Rudolph Marcus (1923– )

Describing the work of Rudolph Marcus won’t help you much in dinner party conversations, but the practical consequences of his achievements extend over all areas of chemistry and have helped scientists interpret a number of important chemical phenomena.

Marcus began his research — essentially trying to understand the speed of chemical reactions — utilizing his knowledge in electrostatics. By studying the transfer of electrons between molecules in solution he concluded that because slight adjustments occur in the molecular structure of the reactants and molecules, it is more difficult for electrons to move about. Furthermore, Marcus came up with simple mathematical expressions for how the energy of molecular systems are affected by these changes (his parabola depicts the correlation between the electron-transfer reaction and the reaction rate.)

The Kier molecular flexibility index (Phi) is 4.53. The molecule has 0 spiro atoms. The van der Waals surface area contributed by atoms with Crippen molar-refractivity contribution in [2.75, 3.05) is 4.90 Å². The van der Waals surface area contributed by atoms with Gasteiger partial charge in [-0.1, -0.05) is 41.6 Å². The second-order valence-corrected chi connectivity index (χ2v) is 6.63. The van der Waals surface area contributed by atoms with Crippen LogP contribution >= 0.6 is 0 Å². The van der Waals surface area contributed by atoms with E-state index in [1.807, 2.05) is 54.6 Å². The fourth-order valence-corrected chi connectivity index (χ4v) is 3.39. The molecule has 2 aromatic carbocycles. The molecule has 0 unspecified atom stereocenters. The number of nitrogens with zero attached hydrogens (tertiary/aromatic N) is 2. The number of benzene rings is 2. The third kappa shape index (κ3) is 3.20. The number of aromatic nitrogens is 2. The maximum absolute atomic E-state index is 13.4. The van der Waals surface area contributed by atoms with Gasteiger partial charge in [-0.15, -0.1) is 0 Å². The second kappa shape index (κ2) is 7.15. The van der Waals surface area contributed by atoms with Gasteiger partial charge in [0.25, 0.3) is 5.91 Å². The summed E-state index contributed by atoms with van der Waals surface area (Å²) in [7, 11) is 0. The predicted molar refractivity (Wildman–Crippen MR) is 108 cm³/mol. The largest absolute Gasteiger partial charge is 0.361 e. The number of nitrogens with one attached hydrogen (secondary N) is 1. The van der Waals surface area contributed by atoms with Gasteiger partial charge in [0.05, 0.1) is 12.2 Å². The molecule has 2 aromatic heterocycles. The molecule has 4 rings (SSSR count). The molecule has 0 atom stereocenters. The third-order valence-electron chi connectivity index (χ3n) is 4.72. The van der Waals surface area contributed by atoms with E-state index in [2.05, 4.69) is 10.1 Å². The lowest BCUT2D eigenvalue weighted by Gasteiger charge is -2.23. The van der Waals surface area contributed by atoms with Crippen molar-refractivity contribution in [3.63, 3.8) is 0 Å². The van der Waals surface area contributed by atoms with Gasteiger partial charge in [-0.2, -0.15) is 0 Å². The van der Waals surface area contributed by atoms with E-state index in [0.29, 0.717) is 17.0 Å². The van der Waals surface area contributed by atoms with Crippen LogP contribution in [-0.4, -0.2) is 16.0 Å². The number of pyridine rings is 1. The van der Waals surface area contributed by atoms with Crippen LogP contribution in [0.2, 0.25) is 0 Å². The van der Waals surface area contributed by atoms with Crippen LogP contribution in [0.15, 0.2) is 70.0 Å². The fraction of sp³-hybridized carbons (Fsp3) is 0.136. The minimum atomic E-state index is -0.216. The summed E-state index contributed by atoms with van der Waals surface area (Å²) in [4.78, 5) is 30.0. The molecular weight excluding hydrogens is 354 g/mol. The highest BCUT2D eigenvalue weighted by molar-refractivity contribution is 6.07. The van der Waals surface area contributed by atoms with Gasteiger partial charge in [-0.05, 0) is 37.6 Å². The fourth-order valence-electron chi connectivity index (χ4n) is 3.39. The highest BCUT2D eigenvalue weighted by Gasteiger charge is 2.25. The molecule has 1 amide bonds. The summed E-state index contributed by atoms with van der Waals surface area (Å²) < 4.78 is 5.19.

Marcus’s work – which also shed light on common phenomena like photosynthesis and corrosion —greatly advanced the field of experimental chemistry, and he received a Nobel Prize in 1992. Marcus has also been recognized with countless other honours, including the National Medal of Science in 1989. He was elected to the National Academy of Sciences in 1970 and the American Academy of Arts and Sciences in 1973.

Marcus is currently an active professor at Caltech and Nanyang Technological University, Singapore, as well as a member of the International Academy of Quantum Molecular Science.